America Online is poised to unveil the next version of its client software, and which includes an enhancement to its built-in instant messaging that offers streaming videoconferencing.
The Dulles, Va.-based Internet giant, a unit of New York media conglomerate Time Warner
, plans to launch the next version of its flagship client software, codenamed Tahiti, early into 2004. With that release, the AOL software should include capabilities enabling AOL subscribers to initiate streaming video sessions from within an IM conversation.
“We’re currently testing it within the beta of the AOL service,” said AOL spokesman Derick Mains. “We expect to have it as a live service at some point early next year.”
The service, dubbed Live Video IM, is only available to users of Windows XP with the Microsoft RTC 1.2 Libraries. When subscribers click on a video icon during a chat, a small video window appears alongside the text IM conversation. Users can view the output of their camera in one tab, view their Buddy in another, and view them both simultaneously using a picture-in-picture feature. Video is delivered relatively crisply, although it naturally becomes choppy when viewed by dialup users.
Users of the free, AOL Instant Messenger (AIM) IM client should receive the service at about the same time as do their peers on the flagship AOL service, Mains said. A beta version of AIM including Live Video IM is expected to be released before the end of the year, and will be released officially “early next year,” he said.
Until August, America Online had not been allowed to offer such a feature, having been prohibited by the Federal Communications Commission from developing advanced, broadband-based IM services — including videoconferencing. That month, however, the FCC lifted its two-year-old restriction on AOL’s development of advanced high-speed IM services, clearing the way for the company to launch services like Live Video IM across its broadband network.
Accordingly, Live Video IM is similar to those offered by rivals like Yahoo!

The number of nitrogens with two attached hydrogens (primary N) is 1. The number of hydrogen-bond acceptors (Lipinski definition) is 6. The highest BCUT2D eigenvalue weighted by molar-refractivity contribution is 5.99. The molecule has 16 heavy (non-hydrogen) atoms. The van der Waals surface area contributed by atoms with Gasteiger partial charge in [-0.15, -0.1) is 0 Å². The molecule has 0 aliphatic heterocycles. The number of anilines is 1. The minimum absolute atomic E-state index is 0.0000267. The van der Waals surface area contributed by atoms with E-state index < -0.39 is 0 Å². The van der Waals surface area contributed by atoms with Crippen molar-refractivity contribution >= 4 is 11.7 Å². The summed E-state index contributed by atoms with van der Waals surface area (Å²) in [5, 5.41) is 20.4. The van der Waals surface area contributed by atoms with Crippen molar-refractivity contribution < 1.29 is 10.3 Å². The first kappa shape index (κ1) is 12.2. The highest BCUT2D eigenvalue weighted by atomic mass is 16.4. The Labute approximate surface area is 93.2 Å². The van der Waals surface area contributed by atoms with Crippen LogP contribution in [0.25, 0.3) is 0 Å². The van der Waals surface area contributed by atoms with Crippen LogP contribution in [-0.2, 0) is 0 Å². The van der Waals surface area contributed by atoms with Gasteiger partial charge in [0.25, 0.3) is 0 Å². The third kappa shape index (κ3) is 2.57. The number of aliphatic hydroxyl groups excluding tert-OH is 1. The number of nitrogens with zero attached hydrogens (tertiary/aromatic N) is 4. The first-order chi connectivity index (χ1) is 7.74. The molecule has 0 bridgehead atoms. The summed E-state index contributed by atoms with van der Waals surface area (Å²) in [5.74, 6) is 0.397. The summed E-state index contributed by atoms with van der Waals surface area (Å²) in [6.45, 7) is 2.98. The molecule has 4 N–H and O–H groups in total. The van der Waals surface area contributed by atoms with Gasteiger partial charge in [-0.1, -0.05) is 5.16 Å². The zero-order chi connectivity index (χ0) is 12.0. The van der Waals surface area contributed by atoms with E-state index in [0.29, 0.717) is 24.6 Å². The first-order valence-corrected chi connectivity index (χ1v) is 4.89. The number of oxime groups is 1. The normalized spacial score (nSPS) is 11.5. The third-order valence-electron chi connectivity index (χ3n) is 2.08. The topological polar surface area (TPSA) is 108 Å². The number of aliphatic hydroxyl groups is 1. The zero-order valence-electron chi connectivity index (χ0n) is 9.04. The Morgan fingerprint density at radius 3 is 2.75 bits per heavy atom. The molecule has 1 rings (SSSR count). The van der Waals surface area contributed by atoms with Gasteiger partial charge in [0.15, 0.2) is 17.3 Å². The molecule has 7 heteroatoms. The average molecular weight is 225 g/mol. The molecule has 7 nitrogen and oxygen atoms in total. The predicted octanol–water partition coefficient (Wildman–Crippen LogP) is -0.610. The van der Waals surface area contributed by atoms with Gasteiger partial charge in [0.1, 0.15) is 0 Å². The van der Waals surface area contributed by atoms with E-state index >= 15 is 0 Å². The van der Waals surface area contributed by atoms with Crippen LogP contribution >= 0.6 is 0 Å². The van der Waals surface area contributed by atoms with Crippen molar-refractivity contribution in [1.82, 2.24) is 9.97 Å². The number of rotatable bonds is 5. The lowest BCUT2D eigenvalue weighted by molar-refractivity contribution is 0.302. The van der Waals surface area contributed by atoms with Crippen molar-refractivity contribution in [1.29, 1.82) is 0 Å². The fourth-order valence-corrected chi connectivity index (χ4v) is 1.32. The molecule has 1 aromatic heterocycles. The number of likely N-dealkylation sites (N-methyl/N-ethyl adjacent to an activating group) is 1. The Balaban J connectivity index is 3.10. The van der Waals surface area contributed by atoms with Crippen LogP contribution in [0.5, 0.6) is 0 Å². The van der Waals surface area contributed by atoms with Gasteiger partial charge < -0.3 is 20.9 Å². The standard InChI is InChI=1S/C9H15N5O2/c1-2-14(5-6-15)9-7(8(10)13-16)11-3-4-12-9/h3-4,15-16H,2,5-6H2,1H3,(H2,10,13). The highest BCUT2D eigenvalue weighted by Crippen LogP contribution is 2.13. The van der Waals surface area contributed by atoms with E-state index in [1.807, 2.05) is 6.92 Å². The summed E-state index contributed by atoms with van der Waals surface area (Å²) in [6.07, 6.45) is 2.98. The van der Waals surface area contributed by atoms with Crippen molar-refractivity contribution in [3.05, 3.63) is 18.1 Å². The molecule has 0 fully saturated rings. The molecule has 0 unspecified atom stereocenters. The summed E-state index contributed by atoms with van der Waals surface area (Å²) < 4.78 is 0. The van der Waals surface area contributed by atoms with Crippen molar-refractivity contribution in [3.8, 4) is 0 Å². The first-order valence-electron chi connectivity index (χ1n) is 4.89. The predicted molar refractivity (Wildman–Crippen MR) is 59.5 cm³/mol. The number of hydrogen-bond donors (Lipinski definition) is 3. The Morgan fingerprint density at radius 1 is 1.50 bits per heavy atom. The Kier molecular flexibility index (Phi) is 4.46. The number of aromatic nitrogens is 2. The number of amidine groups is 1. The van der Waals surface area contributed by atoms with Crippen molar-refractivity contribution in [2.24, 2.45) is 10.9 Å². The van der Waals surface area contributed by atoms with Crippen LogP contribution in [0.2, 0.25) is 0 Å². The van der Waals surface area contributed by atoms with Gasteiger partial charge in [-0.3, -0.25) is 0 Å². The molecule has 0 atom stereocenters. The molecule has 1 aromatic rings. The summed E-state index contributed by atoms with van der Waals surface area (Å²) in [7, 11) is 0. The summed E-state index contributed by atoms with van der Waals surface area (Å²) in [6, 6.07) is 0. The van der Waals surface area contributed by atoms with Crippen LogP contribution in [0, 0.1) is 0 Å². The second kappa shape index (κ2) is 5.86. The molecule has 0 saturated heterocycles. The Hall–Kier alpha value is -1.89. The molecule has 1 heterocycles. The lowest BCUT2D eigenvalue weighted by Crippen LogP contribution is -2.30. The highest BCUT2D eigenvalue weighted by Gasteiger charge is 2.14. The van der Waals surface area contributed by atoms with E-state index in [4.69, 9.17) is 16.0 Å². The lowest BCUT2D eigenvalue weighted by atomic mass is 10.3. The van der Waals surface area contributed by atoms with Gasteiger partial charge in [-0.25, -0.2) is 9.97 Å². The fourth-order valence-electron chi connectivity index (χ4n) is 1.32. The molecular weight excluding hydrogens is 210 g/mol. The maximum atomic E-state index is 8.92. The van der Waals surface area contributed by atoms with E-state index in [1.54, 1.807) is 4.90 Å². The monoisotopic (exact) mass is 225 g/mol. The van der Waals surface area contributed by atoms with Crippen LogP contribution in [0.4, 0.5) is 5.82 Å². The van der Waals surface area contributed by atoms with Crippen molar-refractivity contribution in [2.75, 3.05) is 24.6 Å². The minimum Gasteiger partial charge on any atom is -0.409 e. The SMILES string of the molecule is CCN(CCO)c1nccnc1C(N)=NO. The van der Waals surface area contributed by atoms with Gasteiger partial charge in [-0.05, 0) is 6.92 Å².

, which have grown in scale and prominence while AOL had been lobbying for a removal of the FCC restriction.
In May, Microsoft inked a deal with Webcam manufacturer Logitech
to provide a co-branded interface add-on to MSN Messenger and more subtly integrated video in MSN Messenger 6. A year earlier, Sunnyvale, Calif.-based Yahoo! launched its “Super Webcam” feature, a broadband-capable, higher-quality implementation of the real-time streaming video IM found in the company’s Yahoo! Instant Messenger since mid-2001.
For AOL, the launch of Live Video IM not only aims to make its public IM network comparable with those of competitors, it also serves as the culmination of earlier efforts by the company to link multimedia and its extremely popular IM network.
While AOL had been petitioning for lifting of the FCC restriction, it began development of a less-flashy, non-streamed video IM feature that offers “push-to-talk”-like functionality — users record clips of themselves via a Web cam, and then send that clip to the Buddy with whom they’re chatting. Meanwhile, recipients have to click to open each individual clip they receive. That feature, now available in AOL 9.0 Optimized, has not made its way into AIM.
AOL has also pursued multimedia initiatives with partners, such as Apple Computer
, in the form of Apple iChat AV. iChat AV enables Mac owners to communicate using AIM-based IM, while also affording them the opportunity to launch Session Initiation Protocol-based audio- and videoconferencing.
Mains declined to comment on whether AOL Live Video IM would eventually interoperate with the videoconferencing service currently offered to Apple iChat AV users. At present, the system is incompatible with Live Video IM.
Christopher Saunders is managing editor of InstantMessagingPlanet.com.